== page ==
When you walk from the Bund to Garden Bridge, at the moment you step onto the bridge, you will be struck by a beautiful sight: Behind you is the Bund loaded with traces of the exploits of the last century, while in front of you is the grand modern picture of the curving embankment of Lujiazui, Pudong. Passing through Garden Bridge, the huge gray structure on your right is Astor House Hotel.
The predecessor of Astor House Hotel is Richard’s Hotel, which was built in 1846 by a captain named Richard. In the eyes of Shanghai residents, Richard’s Hotel was associated with almost anything “modern”, “novel” and “fashionable”. In 1882 when Shanghai had the first trial lighting of electricity lamps, 7 of the 15 lamps were lit up here. In the same year the earliest performances of the Circuses were shown here. In 1901, it as among the first places to have a through call placed…Separate bathrooms, 24-hour hot water supply and tour guidebooks provided by the hotel, etc, all made Richard’s Hotel at the beginning of last century meet standards of today’s hotels. Many celebrities had stayed here, such as Albert Einstein, Charlie Chaplin, Bertrand Russell, and former U.S. President Ulysses S. Grant, etc.
The name “Richard’s Hotel” was changed to “Astor House Hotel” in 1949. The overall façade basically belongs to the neoclassic style. Upon your view of the hotel, you may notice the erect triangular gables of Greek temple style like a pair of ears, the ornamental effect of which is remarkably strong. Such typical Greek gables are rare in Shanghai now.
Being extremely spacious, the Peacock Hall has a semi-transparent dome spreading like the peacock’s fan-like tail, through which soft sunshine pours down. Twelve well-preserved white marble Roman columns stand high around the hall, supporting the dome. The space below railings of the balconies on the second floor is decorated with shapes of golden-edged peacock feathers. There are also peacock feather patterns in relief over the lintel, with sharp and bright colors.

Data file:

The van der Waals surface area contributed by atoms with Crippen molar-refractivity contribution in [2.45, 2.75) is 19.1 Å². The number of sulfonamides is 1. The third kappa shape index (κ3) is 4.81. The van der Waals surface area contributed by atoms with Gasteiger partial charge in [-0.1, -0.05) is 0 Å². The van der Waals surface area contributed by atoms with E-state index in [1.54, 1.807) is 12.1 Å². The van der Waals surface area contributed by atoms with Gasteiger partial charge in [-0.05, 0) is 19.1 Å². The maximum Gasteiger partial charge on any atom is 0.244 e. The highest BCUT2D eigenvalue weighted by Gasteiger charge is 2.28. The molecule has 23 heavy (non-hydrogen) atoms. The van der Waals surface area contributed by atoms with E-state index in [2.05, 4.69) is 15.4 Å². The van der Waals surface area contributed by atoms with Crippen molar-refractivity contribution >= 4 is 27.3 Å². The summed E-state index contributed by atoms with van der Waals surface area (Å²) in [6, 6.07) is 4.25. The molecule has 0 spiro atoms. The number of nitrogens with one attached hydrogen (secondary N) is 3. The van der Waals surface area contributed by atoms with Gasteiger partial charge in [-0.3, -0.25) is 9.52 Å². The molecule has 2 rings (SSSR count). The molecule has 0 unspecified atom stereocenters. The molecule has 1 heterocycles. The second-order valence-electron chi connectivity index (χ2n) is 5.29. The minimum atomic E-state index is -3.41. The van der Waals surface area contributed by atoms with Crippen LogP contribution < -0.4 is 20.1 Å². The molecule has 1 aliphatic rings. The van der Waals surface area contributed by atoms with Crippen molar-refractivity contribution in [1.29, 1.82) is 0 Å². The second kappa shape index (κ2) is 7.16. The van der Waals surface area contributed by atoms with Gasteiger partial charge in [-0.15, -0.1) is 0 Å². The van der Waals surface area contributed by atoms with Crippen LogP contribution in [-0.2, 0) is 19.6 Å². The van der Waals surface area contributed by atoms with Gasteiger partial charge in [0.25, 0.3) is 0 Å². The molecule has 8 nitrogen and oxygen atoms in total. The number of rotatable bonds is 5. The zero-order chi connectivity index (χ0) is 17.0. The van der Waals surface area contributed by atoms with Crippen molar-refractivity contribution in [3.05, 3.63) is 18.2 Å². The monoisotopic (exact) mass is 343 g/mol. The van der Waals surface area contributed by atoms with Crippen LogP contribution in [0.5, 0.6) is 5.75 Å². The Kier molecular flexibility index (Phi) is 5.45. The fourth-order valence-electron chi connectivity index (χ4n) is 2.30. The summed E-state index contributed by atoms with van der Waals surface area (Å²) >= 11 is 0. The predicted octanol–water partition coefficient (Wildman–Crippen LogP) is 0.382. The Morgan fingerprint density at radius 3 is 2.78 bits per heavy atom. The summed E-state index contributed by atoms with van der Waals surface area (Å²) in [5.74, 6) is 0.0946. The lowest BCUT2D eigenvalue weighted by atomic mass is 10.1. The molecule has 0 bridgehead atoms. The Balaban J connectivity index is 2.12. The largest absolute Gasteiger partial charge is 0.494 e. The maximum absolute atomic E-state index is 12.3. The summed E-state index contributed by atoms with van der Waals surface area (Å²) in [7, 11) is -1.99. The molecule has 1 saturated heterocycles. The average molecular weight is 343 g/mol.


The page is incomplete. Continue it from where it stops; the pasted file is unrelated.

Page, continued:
Different from common floors with the wooden parquet tiles laid in horizontally, the spring floors of the Peacock Hall had tiles laid vertically piece by piece, hence making the floor more resilient, able to support long-time dancing on it. In those days, the Peacock Hall was the most famous ballroom in the Far East, bearing the old dreams of Shanghai. People of that time all regarded it a great honor to have opportunities to dance here.
In contrast to the magnificent Peacock hall, the Middle Hall on the third floor is quite tranquil. With the space extending sideways like the two sides of a ship, this hall connecting the third and the fourth floor looks quiet similar to a ship. Since the founder and several former managers of this hotel had experiences on board, it is easy to find traces of ship cabins in the hotel. Sunshine penetrating through the transparent dome leaves shadows in grids on the red-brick walls. Although it is not very large, the hall does feel spacious.
The Middle Hall is now used as the display room of Astor House Hotel. Besides photos of the celebrities, an oil painting is hung on the wall. In the painting, against the background of dark blue sky, crowds of people were gathering to watch the electric lamps being lit up in the garden. It was the actual scene when Shanghai for the first time had the electric lamps lit in 1882.
Astor House Hotel is close to Shanghai Broadway Mansion and Garden Bridge, a nice destination for a walk in the dawn or dusk. It is also within a 20-minute walk to Huangpu Park.
When you walk out of Astor House Hotel at dinnertime, the sign of “Shanghai Morning” restaurant is beckoning. The local Shanghai flavors there enjoy a great reputation with the authentic specialties such as smoked fish, sweet and sour pork ribs, and stir-fried shrimps. The restaurant still sells the “old Shanghai ice cream”, which can seldom be found now. Even the menu of the restaurant is designed like an old Shanghai pictorial.
Walking along Huangpu Road eastward, you will reach Hyatt on the Bund. VEU Bar is on the 32nd and 33rd floors of the west wing where you may get the best view of two banks of Huangpu River. The open seats on the corridor are especially popular.